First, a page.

Again, I haven't stated that original sin IS death.  I have said death is Adam's curse.  If Trent and the Bible contradict eachother, then Trent is wrong, not the Bible.  I can't help it if Trent has said the Vulgate is error free, but it's not.  The Latin understanding of Original Sin is in part based upon a translation in the Vulgate that is not what the original Greek said.  The error pre-exists Trent, and so Trent's declaration does not undo the error, or somehow make a faleshood all of a sudden true.



Re: next time Eastern Orthodox complain of 1204, remind them of 1182 - Melkite - 02-03-2012

(02-03-2012, 11:12 AM)TrentCath Wrote: Wrong, no babies are guilty of any personal sin but they have still inherited original sin, as such if they die in a state of original sin they will be deprived of the beatific vision. I am afraid that whether you agree with it or not this teaching is De Fide
Ludwig Ott in the ' Fundamentals of Catholic Dogma states 'Souls who depart this life in the state of original sin are excluded from the Beatific Vision of God (De Fide)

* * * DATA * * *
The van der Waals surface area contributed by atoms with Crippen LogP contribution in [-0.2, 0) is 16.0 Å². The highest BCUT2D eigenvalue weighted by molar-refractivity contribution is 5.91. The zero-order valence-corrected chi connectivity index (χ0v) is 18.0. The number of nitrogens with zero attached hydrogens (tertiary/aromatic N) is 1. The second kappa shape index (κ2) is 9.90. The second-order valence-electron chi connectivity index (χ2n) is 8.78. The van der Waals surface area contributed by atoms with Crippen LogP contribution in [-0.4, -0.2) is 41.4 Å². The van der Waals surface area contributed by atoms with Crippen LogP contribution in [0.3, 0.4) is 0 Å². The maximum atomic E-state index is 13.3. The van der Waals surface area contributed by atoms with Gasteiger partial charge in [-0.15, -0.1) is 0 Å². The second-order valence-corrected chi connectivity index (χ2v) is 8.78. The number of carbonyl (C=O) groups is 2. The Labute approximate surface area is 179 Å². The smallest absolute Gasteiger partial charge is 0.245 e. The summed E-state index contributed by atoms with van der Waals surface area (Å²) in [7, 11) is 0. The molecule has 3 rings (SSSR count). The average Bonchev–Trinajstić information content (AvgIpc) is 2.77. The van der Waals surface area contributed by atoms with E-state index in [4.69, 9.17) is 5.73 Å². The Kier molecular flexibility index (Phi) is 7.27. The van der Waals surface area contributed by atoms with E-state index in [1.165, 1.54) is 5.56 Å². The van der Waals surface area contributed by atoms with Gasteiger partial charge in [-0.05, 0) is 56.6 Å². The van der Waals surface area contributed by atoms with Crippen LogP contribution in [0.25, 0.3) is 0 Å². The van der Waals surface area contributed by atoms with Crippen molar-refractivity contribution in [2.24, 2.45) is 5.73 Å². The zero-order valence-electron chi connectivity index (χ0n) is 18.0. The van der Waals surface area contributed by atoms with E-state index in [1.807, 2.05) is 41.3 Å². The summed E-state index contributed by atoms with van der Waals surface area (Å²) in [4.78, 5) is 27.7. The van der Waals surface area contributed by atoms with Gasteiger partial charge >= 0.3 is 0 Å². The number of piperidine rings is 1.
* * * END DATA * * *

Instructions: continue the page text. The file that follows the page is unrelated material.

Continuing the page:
The 2nd General Council of Lyons (1274) and the Council of Florence (1438-45) declared:..... 'the souls of those who die in original sin as well as those who die in actual mortal sin go immediately into hell, but their punishment is very different)
The dogma is supported by the words of Our Lord: "Unless a man be born again of water and the Holy Ghost he cannot enter into the Kingdom of God"
The spiritual re-birth of young infants can be achieved in an extra-sacramental manner through baptism by blood (cf. the baptism by blood of the children of Bethlehem) Other emergency means of baptism for children dying without sacramental baptism, such as prayer and desire of the parents or the Church (Vicarious baptism of desire- Cajetan), or the attainment of the use of reason in the moment of death, so that the child can decide for or against God (baptism of desire- H.Klee), or suffering and death of the child as quasi-Sacrament (Baptism of suffering - H.Schell), are indeed possible, but their actuality cannot be proved from Revelation. C.f. D712